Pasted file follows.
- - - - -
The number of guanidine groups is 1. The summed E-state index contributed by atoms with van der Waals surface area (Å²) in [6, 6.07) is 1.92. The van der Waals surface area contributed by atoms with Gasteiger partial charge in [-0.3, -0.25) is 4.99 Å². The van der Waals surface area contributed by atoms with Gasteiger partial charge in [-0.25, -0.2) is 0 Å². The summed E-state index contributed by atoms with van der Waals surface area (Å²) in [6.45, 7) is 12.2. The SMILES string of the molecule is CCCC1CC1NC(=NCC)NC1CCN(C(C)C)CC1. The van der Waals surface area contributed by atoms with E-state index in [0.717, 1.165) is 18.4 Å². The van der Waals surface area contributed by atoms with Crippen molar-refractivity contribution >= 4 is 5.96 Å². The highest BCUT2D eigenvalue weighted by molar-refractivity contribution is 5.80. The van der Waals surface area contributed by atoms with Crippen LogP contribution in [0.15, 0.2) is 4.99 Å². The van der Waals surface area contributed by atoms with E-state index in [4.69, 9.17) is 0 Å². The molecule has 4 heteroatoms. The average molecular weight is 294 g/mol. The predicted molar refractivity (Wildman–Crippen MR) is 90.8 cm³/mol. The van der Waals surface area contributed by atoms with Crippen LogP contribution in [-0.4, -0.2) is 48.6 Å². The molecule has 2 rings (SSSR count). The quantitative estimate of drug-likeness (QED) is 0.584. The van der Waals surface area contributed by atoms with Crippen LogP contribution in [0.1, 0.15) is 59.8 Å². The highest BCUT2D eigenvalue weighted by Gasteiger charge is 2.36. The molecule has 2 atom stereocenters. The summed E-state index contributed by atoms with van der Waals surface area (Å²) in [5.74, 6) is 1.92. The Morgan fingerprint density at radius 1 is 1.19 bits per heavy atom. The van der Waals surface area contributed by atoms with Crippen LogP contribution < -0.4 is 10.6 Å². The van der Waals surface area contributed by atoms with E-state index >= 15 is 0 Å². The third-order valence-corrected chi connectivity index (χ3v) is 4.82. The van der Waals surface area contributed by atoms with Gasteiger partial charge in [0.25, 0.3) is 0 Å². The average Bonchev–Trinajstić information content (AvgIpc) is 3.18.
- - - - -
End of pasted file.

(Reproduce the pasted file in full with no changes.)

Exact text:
The number of guanidine groups is 1. The summed E-state index contributed by atoms with van der Waals surface area (Å²) in [6, 6.07) is 1.92. The van der Waals surface area contributed by atoms with Gasteiger partial charge in [-0.3, -0.25) is 4.99 Å². The van der Waals surface area contributed by atoms with Gasteiger partial charge in [-0.25, -0.2) is 0 Å². The summed E-state index contributed by atoms with van der Waals surface area (Å²) in [6.45, 7) is 12.2. The SMILES string of the molecule is CCCC1CC1NC(=NCC)NC1CCN(C(C)C)CC1. The van der Waals surface area contributed by atoms with E-state index in [0.717, 1.165) is 18.4 Å². The van der Waals surface area contributed by atoms with Crippen molar-refractivity contribution >= 4 is 5.96 Å². The highest BCUT2D eigenvalue weighted by molar-refractivity contribution is 5.80. The van der Waals surface area contributed by atoms with Crippen LogP contribution in [0.15, 0.2) is 4.99 Å². The van der Waals surface area contributed by atoms with E-state index in [4.69, 9.17) is 0 Å². The molecule has 4 heteroatoms. The average molecular weight is 294 g/mol. The predicted molar refractivity (Wildman–Crippen MR) is 90.8 cm³/mol. The van der Waals surface area contributed by atoms with Crippen LogP contribution in [-0.4, -0.2) is 48.6 Å². The molecule has 2 rings (SSSR count). The quantitative estimate of drug-likeness (QED) is 0.584. The van der Waals surface area contributed by atoms with Crippen LogP contribution in [0.1, 0.15) is 59.8 Å². The highest BCUT2D eigenvalue weighted by Gasteiger charge is 2.36. The molecule has 2 atom stereocenters. The summed E-state index contributed by atoms with van der Waals surface area (Å²) in [5.74, 6) is 1.92. The Morgan fingerprint density at radius 1 is 1.19 bits per heavy atom. The van der Waals surface area contributed by atoms with Crippen LogP contribution < -0.4 is 10.6 Å². The van der Waals surface area contributed by atoms with E-state index >= 15 is 0 Å². The third-order valence-corrected chi connectivity index (χ3v) is 4.82. The van der Waals surface area contributed by atoms with Gasteiger partial charge in [0.25, 0.3) is 0 Å². The average Bonchev–Trinajstić information content (AvgIpc) is 3.18.